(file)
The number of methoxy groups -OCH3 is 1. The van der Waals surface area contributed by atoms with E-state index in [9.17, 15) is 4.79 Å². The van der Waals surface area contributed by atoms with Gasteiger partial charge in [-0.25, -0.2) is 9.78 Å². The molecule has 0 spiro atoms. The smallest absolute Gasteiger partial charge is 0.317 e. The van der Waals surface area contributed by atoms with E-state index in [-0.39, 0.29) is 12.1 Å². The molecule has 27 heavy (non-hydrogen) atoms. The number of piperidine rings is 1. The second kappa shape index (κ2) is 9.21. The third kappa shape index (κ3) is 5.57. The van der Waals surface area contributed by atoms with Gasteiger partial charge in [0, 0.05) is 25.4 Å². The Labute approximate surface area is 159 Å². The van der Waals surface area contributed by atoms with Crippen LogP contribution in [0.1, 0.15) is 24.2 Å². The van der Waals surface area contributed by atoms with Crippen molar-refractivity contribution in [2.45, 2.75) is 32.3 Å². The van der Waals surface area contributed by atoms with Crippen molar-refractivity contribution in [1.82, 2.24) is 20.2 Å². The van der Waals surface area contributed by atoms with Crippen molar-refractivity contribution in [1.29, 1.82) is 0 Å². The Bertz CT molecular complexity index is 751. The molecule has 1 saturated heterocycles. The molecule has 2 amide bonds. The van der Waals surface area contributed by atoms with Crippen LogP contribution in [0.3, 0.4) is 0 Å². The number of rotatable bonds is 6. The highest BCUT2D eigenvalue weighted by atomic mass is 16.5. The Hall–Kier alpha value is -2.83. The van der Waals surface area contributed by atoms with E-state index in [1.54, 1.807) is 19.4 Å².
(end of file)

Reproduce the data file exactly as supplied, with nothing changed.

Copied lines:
The number of methoxy groups -OCH3 is 1. The van der Waals surface area contributed by atoms with E-state index in [9.17, 15) is 4.79 Å². The van der Waals surface area contributed by atoms with Gasteiger partial charge in [-0.25, -0.2) is 9.78 Å². The molecule has 0 spiro atoms. The smallest absolute Gasteiger partial charge is 0.317 e. The van der Waals surface area contributed by atoms with E-state index in [-0.39, 0.29) is 12.1 Å². The molecule has 27 heavy (non-hydrogen) atoms. The number of piperidine rings is 1. The second kappa shape index (κ2) is 9.21. The third kappa shape index (κ3) is 5.57. The van der Waals surface area contributed by atoms with Gasteiger partial charge in [0, 0.05) is 25.4 Å². The Labute approximate surface area is 159 Å². The van der Waals surface area contributed by atoms with Crippen LogP contribution in [0.1, 0.15) is 24.2 Å². The van der Waals surface area contributed by atoms with Crippen molar-refractivity contribution in [2.45, 2.75) is 32.3 Å². The van der Waals surface area contributed by atoms with Crippen molar-refractivity contribution in [1.82, 2.24) is 20.2 Å². The van der Waals surface area contributed by atoms with Crippen molar-refractivity contribution in [1.29, 1.82) is 0 Å². The Bertz CT molecular complexity index is 751. The molecule has 1 saturated heterocycles. The molecule has 2 amide bonds. The van der Waals surface area contributed by atoms with Crippen LogP contribution in [0.3, 0.4) is 0 Å². The number of rotatable bonds is 6. The highest BCUT2D eigenvalue weighted by atomic mass is 16.5. The Hall–Kier alpha value is -2.83. The van der Waals surface area contributed by atoms with E-state index in [1.54, 1.807) is 19.4 Å².